Riots erupt after eviction

Cars were stoned by protesters.

Tensions are simmering in Wallacedene after the City of Cape Town evicted more than 300 people, including children, from land they had illegally occupied.

The Anti-Land Invasion Unit tore down about 50 shacks on Monday October 1. The City says the Phase 9 land is earmarked for those on its housing database.

On Tuesday October 3, the land invaders, angered by the eviction, ran through the streets protesting.

The City’s health department had closed the Wallacedene clinic in response to rioting in which the clinic manager’s office had been stoned, said JP Smith, Mayco member for safety and security and social services.

Patients had to be referred to other clinics.

The clinic was reopened the following day.

When Northern News visited Phase 9 on Thursday October 4 more than 100 people could be seen rebuilding their shacks.

They told the media not to take pictures saying they feared being arrested.

One of the leaders, who did not want to be named, said they had first invaded the land in February 2017. He said they were backyard dwellers who could no longer afford to pay rent to the owners of RDP homes.

“When we started living here, there were only 10 shacks but now more people have come to stay here,” he said.

According to him, the City served the occupiers with an interdict on Saturday, September 29, giving them an opportunity to appear in court on Wednesday October 17 to argue their case.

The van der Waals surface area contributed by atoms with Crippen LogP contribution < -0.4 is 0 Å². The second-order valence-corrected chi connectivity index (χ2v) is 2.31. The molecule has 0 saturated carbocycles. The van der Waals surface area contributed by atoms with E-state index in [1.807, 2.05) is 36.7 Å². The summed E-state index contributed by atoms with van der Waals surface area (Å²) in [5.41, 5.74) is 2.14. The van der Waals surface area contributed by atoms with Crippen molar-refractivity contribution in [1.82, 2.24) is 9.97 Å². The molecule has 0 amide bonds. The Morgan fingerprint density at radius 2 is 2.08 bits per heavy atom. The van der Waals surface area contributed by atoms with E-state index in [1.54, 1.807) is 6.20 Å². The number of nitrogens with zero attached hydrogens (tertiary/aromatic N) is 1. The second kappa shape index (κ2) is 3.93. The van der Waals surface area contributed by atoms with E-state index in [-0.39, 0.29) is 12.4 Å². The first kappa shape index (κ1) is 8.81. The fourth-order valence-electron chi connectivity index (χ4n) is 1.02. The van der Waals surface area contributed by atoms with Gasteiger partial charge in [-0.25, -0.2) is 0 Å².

“They said we will have to be in court this month because they don’t want us on the land so now we are trying to get money together to get a lawyer who will help us in court,” he said.

Nonkosi Makaluza, a young mother who was knocking broken steel plates together, said she needed shelter for herself and her three-year-old daughter.

She said having her shack broken down had been a traumatic experience.

“We have so much struggles here, we use the fire to make food and most of our things were destroyed while breaking down our shacks.”

She said they had not wanted to protest, but were fed up with their living conditions.

Ward 6 councillor Simpiwe Nonkeyizana said he had had many meetings with the people since last year, asking them to stop putting up shacks on City-owned property.

“In April this year they marched to my office, demanding that they be considered to get housing. In June, I arranged a meeting with their leaders after having a meeting with City officials. It was told to me that RDP houses are set to be built for people on the waiting list,” he said.

Mr Nonkeyizana said protesters had tried breaking into his office, next to the Wallacedene community hall, and the hall had been vandalised. Xanthea Limberg, Mayco member for informal settlements, water, waste services and energy, said the City had interdicted the residents from occupying the land.

The land invaders had been warned that illegally erected shacks would be removed, she said.

The City-owned piece of land was earmarked for those on the housing database.

“The land parcel in question has been the subject of attempted land invasions for a number of months, all of which the City has countered. The current land invasion occurred within the past two weeks,” she said.

Kraaifontein SAPS did not respond to questions sent on Thursday October 4.